Kids in the Middle of Church Unrest

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This is a difficult subject.

Congregations getting angry at one another. Fighting about … anything. The color of the auditorium carpet? The color of the preacher’s tie? The youth group painting the church fence (without permission)?

Sometimes there is unrest about something that does make a difference such as a moral or doctrinal issue. (However, it would be interesting to take a survey of the causes of church splits … whether a split was for a non-consequential issue or one that’s important. I could make a guess, but I won’t.)

Because people are people with sin natures and churches are made up of those sin natures, things can get very, very ugly. This family walked out because they didn’t like the song someone sang at the ladies tea. This man got angry because no one gave him a copy of the morning’s schedule (except they did). This lady left the church (and dragged her family with her) because someone else started going to the same hair salon she did.

Seriously, these are all REAL cases.

But the nature of the situation is not what I’m concerned about in this post. What I’m thinking about is the kids.

Because often they’re forgotten in the middle of the battle.

Yet God’s Word says …

Proverbs 16:7  – When a man’s ways please the Lord, he makes even his enemies to be at peace with him.

Proverbs 19:11 – Good sense makes one slow to anger, and it is his glory to overlook an offense.

Ephesians 4:29-5:4 – Let no corrupting talk come out of your mouths, but only such as is good for building up, as fits the occasion, that it may give grace to those who hear. And do not grieve the Holy Spirit of God, by whom you were sealed for the day of redemption. Let all bitterness and wrath and anger and clamor and slander be put away from you, along with all malice. Be kind to one another, tenderhearted, forgiving one another, as God in Christ forgave you. Therefore be imitators of God, as beloved children. …

Colossians 3:13 – Bearing with one another and, if one has a complaint against another, forgiving each other; as the Lord has forgiven you, so you also must forgive.

James 1:19  – Know this, my beloved brothers: let every person be quick to hear, slow to speak, slow to anger;

So I was thinking …

*As parents, we can stay as uninvolved as we possibly can. Even if we liked the blue carpet will it truly affect our faith if the deacons choose brown? Let’s chill. Carpet color is not the point of attending church and I’m fairly sure those churches back in the New Testament didn’t even have carpets.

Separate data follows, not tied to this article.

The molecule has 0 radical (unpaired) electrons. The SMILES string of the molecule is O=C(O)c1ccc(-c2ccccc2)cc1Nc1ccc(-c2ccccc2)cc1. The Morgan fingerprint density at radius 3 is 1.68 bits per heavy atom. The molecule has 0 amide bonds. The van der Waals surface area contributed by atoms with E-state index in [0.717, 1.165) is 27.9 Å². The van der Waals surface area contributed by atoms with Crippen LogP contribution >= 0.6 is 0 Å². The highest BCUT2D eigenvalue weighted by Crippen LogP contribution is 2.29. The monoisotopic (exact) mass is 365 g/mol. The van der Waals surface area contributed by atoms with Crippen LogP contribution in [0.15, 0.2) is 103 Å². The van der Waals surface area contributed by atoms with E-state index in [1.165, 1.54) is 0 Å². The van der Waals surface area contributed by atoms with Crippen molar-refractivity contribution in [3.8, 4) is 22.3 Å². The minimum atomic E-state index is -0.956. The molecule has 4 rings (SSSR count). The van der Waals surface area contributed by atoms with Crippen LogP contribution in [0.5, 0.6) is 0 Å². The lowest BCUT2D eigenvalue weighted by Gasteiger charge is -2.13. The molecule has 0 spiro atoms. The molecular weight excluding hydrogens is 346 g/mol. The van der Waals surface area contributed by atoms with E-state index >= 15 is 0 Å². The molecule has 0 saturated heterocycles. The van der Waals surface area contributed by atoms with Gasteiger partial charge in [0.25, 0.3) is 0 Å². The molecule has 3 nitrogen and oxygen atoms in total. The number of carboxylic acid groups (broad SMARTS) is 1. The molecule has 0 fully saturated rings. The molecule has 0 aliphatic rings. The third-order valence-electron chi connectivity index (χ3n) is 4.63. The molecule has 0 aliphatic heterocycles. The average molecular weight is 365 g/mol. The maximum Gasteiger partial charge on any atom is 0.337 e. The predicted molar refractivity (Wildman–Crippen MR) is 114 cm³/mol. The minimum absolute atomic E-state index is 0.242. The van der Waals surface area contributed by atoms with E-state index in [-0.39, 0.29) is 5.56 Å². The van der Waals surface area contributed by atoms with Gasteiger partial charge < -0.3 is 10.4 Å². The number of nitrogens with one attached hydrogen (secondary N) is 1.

*As parents, even if we are involved in whatever is going on, we can keep our kids away from the conversations. We can choose not to talk about the issue while the kids are present. Back when everyone had landlines, this wasn’t so easy, but with cellphones, we can walk outside or into another room so kids don’t overhear things.

*As parents, we can still allow our kids to hang with the kids of the people on the “other side” of the issue. Even if you don’t agree with the Smiths about style of music, your kids can still play on the same ball team. These are the ramifications that truly puzzle kids. How come that friend that was always welcomed to their house before is no longer allowed to come over and play? After all you’ve taught your kids about kindness and forgiveness and grace, they won’t understand why they can no longer be friends with the kids they’ve been friends with since church- nursery days.

*As parents, we can pray for wisdom that we’ll be an example to our kids in the way we handle the situation.

*As parents, we can pray together with our kids that God will be glorified in the situation and that people will forgive each other.

*As parents, we can be slow to leave the church. Why not wait it out and be part of the solution rather than part of the problem? (I remember one mom telling me, “Our son was never the same after we changed churches. First Church had a youth group he loved, and friends that he enjoyed. He never got that back and eventually stopped attending at all.)

*As parents (depending on the age of our kids), we might have to give a brief explanation of what is happening especially if it’s a moral or doctrinal issue where someone (maybe their own teacher) is asked to step down from a position. But even then, we can speak with kindness and not call anyone names or be disparaging.

*As parents, if we do decide to leave the church, we can talk with our kids about what’s happening, using gracious words devoid of gossip and bitterness. We can give our kids opportunity to have a say in the new church we choose. (That doesn’t mean they have the ultimate decision, but if some of their friends from school attend another Bible-centered church in town – that might be a good start.)

Then —

*As teachers, we can stay as neutral as possible so children see no difference in our demenor.

*As teachers, we can refuse to get into whispered conversations with other teachers or parents in the doorway or in back of the classroom.

*As teachers, we can pray for wisdom, asking the Lord to help us be an example to the kids even in this difficult situation.

Too often the kids are forgotten when the adults are arguing,  but caring about the kids should be one of our top priorities.

We must circle around them, giving them attention (they know when things aren’t right), care, and reassurance. We must have the discussions that are needed. We must teach them that people fail, but Christ doesn’t fail, and our confidence in Him should never, ever waver.

Remember what Paul wrote to the church at Colossae.

Bearing with one another and, if one has a complaint against another, forgiving each other; as the Lord has forgiven you, so you also must forgive.




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